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Joined: Oct 2000
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I'm just curious how Service Upgrades (Resi) are done in other places. Does the Electrician disconnect and reconnect himself? or what? Are any special precautions taken as these are being done live?

Bill


Bill
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I disconnect / reconnect & tap some juice for lights in bettween. Fiberglass ladder, gloves, goggles. Reconnection after metering out, tap the conductors together once first before connecting.

Joined: Aug 2001
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Bill,

Getting an uprated supply installed in the U.K. is quite easy from the residential electrician's point of view. We're not allowed to interfere with anything on the supply side of the meter (or the meter itself), so it's a call to the utility and a big bill to the customer.

Joined: Aug 2001
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Quote
Originally posted by pauluk:
Bill,

Getting an uprated supply installed in the U.K. is quite easy from the residential electrician's point of view. We're not allowed to interfere with anything on the supply side of the meter (or the meter itself), so it's a call to the utility and a big bill to the customer.


In Ohio we do the whole Kit & Kaboodle, starting from disconnecting at the point of attachment, rip everything off the house and down to the service panel. Then reinstall the new service, and tie into Ohio Edison. Call the inspector and he calls OE for a formal reconnect. That was before September 4, Now like in the UK, there is a Big bill to the customer for the reconnect, thanks to deregulation.
This diregulation is not going to come to any good, I dont know anyone who wanted it but we sure got it. God I hate socialism.

Joined: Oct 2000
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OK,

From the responses so far it seems like it's the same as here. I was curious because of all the talk of not working live and didn't understand how it could be done otherwise.

Bill


Bill
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Service gets shut down at the Xformer by the PoCo here... I'm unaware of a fee, but there is the requisite inspection at about $80 (it keeps going up...) have to be ready by about 2:00 PM for the hook up or wait another day... They don't like to pay overtime...
We're responsible starting at the masthead/drop ... The PoCo makes the Drop to OH connection.

In WI, we would do it hot and use NM Connectors for splitbolts (I quit that co. very shortly after...) in the wet snow with no PPE... (I've been there too, sparky...)

In a state that has CEU's for Master's too... Go figure... The next co. in WI I worked for was great, to contrast... I'm sure the former was the exception...


-Virgil
Residential/Commercial Inspector
5 Star Inspections
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The utilities here are wierd, that's the only word that comes to mind. I suppose if we dereg things wil change..dunno...
Anyways, most of us will do an arieal live. There are many service laterals that we will arrange so as to a minimal downtime swap over once the power boys pull up. And i won't touch those steel JB's they have for thier UG systems..too tight for live work..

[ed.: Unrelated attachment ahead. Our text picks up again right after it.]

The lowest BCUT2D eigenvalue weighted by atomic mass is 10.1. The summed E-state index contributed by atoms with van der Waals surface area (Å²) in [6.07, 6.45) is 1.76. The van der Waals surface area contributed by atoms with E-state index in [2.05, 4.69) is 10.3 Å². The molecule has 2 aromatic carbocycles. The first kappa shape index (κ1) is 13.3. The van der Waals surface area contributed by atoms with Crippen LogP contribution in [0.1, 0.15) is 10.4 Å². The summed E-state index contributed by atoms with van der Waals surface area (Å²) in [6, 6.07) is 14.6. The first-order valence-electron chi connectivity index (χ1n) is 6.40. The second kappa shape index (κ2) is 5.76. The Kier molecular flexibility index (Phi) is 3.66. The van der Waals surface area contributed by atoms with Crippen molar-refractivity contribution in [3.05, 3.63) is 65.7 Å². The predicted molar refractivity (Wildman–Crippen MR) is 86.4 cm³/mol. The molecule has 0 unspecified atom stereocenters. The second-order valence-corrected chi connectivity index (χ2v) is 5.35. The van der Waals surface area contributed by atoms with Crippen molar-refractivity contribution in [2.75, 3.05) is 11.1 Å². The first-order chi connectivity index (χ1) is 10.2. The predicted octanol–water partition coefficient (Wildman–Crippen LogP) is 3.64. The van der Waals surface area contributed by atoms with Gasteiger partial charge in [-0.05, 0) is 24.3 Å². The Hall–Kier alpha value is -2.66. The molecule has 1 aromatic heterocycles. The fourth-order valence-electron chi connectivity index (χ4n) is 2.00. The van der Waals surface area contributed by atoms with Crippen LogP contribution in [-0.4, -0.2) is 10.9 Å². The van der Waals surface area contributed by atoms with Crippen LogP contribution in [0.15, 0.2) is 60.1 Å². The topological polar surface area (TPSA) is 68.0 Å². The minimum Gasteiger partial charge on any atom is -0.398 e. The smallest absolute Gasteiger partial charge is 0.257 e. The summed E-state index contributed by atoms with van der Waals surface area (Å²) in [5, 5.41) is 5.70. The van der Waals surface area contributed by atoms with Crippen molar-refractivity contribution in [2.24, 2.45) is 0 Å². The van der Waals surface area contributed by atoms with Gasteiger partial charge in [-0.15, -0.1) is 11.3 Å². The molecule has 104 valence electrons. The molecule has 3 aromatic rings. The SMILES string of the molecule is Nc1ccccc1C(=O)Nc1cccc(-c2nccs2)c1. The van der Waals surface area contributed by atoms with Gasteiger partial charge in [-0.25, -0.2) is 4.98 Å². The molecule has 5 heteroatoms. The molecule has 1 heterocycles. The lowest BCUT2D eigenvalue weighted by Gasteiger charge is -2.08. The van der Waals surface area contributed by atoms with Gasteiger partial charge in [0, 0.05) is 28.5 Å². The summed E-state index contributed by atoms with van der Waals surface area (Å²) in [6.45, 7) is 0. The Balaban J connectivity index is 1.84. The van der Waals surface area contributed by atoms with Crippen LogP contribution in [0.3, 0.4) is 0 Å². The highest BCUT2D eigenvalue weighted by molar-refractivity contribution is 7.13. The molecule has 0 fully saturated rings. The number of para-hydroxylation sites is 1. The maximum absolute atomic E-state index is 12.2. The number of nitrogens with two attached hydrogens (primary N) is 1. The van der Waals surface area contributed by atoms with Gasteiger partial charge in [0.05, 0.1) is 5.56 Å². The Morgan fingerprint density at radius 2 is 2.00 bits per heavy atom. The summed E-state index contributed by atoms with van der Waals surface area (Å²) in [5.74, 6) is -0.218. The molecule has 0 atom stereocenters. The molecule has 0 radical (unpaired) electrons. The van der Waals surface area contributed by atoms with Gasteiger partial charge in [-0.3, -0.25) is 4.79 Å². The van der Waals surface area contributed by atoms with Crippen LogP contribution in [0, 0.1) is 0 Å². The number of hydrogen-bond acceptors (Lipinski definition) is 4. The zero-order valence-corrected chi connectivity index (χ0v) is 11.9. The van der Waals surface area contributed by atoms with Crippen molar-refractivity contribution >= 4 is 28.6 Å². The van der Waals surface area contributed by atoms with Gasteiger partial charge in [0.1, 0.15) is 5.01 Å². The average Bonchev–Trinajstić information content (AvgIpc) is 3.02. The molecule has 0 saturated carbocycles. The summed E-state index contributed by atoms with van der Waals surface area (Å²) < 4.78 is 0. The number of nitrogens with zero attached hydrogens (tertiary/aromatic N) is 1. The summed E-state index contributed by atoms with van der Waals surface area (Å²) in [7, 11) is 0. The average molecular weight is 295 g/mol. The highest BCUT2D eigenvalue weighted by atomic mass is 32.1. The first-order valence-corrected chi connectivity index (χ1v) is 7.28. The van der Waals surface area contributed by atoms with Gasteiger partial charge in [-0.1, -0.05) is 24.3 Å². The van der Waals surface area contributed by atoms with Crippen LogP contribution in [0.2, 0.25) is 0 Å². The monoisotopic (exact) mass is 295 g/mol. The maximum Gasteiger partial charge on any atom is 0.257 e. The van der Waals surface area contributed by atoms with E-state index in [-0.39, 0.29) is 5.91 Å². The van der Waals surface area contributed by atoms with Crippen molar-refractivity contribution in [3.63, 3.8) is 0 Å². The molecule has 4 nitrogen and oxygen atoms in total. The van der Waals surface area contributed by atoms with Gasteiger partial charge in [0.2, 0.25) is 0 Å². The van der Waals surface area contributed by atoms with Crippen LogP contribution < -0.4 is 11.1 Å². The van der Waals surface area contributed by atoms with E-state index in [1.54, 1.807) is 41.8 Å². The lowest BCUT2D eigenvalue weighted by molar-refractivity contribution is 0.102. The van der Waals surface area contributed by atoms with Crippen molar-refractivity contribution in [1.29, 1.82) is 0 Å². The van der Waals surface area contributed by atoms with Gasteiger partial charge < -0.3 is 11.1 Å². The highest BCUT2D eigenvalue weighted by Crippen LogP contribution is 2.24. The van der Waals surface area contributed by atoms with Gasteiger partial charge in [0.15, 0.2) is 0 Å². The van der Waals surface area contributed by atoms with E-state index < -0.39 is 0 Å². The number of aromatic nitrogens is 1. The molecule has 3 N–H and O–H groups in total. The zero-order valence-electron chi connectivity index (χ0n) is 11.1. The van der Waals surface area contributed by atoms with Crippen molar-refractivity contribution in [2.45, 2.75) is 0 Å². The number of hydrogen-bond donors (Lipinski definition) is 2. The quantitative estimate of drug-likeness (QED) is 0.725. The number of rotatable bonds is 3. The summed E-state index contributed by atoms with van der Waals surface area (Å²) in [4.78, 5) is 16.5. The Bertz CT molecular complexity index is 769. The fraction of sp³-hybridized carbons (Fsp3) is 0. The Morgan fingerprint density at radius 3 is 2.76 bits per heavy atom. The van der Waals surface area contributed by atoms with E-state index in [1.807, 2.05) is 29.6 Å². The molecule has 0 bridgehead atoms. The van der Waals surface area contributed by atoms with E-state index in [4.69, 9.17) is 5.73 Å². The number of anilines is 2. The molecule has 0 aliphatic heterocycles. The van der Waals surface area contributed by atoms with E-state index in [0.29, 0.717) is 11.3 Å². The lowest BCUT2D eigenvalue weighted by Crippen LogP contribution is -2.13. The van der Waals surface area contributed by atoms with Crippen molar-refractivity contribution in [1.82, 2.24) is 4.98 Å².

My technique for a live arieal bug simply comes from years of watching the power boys. The only difference is the actual connection, the use crimp-on's covered by an 'H-tap' which is only a snap on cover. They'll cut off anything i do, so i will usually use those 2-hole in-line connectors as they are cheap $$$.

If you really think here, the power boys could shut down the serving X-former, but usually don't.

Joined: Mar 2001
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We do everything from the taps to the panel. Always hot. In fact I'm replacing a rusted UG meter socket next week.
Gloves and faceshield are a must!
BTW,
I use H-Taps with the snap-on cover. at $2-3.00 each, it's cheaper and much quicker than bugs ang taping. Downside-cost of crimper.

[This message has been edited by Redsy (edited 09-15-2001).]

Joined: Sep 2001
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Hi, folks --first post here!

I will generally work an overhead service hot, as well. I start by opening the main breaker and pulling the meter, then cutting the drop connections with insulated cable shears (fiberglass handles), right at the utility side of the existing splices.

After ripout and replacement of the panel and meter pan, I use my DMM to check for shorts between conductors/neutral/ground, then resplice the new entrance conductors to the drop using a connector called a "KUPLER" manufactured by Ilsco. These are insulation-piercing connectors that require no stripping or handling of the live wires, other than inserting them into a hole, and tightening an (insulated) bolt. The only downside of these things is the price (about $15 each), but I try to get them back from the homeowner once the utility does the permanent hookup. They are reusable several times before the internal teeth wear out.

In addition to the insulated cable shears, I also wear rubber gloves (rated to 1 kV) with leather protectors, and a full-face shield when working with a live service drop. perhaps a bit of overkill, but better safe than sorry! Also, all the safety precautions make a point to the homeowner, who is quite often hanging around watching! [Linked Image]

Joined: Jun 2001
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Here in Northern CA, one must first acquire a permit from the county, then schedule with the Utility Co. to do a disconnect/reconnect. All meters have a seal and you are not suppose to break them. There is no charge to the customer from the Utility Co (yet).The new service must be inspected and tagged before the Utility Co. can reconnect.

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